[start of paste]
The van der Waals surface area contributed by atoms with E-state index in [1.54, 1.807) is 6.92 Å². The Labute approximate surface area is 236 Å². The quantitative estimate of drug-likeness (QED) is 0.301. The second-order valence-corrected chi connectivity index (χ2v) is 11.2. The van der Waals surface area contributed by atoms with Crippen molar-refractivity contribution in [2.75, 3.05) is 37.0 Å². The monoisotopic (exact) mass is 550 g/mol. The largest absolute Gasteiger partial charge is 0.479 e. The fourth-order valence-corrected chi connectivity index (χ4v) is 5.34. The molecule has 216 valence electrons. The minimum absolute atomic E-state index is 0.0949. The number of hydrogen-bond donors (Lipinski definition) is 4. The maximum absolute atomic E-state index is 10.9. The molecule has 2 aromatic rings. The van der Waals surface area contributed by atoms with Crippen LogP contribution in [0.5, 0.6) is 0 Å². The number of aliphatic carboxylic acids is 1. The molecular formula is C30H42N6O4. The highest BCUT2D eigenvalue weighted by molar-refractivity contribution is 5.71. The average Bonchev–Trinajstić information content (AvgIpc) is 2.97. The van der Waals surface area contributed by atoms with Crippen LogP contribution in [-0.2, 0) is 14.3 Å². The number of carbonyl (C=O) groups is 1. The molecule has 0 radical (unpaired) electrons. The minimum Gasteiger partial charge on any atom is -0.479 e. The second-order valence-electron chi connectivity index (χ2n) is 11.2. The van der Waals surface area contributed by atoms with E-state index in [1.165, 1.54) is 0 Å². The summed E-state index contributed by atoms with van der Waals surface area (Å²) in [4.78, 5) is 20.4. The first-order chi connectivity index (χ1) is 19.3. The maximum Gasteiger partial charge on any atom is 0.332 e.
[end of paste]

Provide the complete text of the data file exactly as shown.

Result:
The van der Waals surface area contributed by atoms with E-state index in [1.54, 1.807) is 6.92 Å². The Labute approximate surface area is 236 Å². The quantitative estimate of drug-likeness (QED) is 0.301. The second-order valence-corrected chi connectivity index (χ2v) is 11.2. The van der Waals surface area contributed by atoms with Crippen molar-refractivity contribution in [2.75, 3.05) is 37.0 Å². The monoisotopic (exact) mass is 550 g/mol. The largest absolute Gasteiger partial charge is 0.479 e. The fourth-order valence-corrected chi connectivity index (χ4v) is 5.34. The molecule has 216 valence electrons. The minimum absolute atomic E-state index is 0.0949. The number of hydrogen-bond donors (Lipinski definition) is 4. The maximum absolute atomic E-state index is 10.9. The molecule has 2 aromatic rings. The van der Waals surface area contributed by atoms with Crippen LogP contribution in [0.5, 0.6) is 0 Å². The number of aliphatic carboxylic acids is 1. The molecular formula is C30H42N6O4. The highest BCUT2D eigenvalue weighted by molar-refractivity contribution is 5.71. The average Bonchev–Trinajstić information content (AvgIpc) is 2.97. The van der Waals surface area contributed by atoms with Crippen LogP contribution in [-0.2, 0) is 14.3 Å². The number of carbonyl (C=O) groups is 1. The molecule has 0 radical (unpaired) electrons. The minimum Gasteiger partial charge on any atom is -0.479 e. The second-order valence-electron chi connectivity index (χ2n) is 11.2. The van der Waals surface area contributed by atoms with E-state index in [1.165, 1.54) is 0 Å². The summed E-state index contributed by atoms with van der Waals surface area (Å²) in [4.78, 5) is 20.4. The first-order chi connectivity index (χ1) is 19.3. The maximum Gasteiger partial charge on any atom is 0.332 e.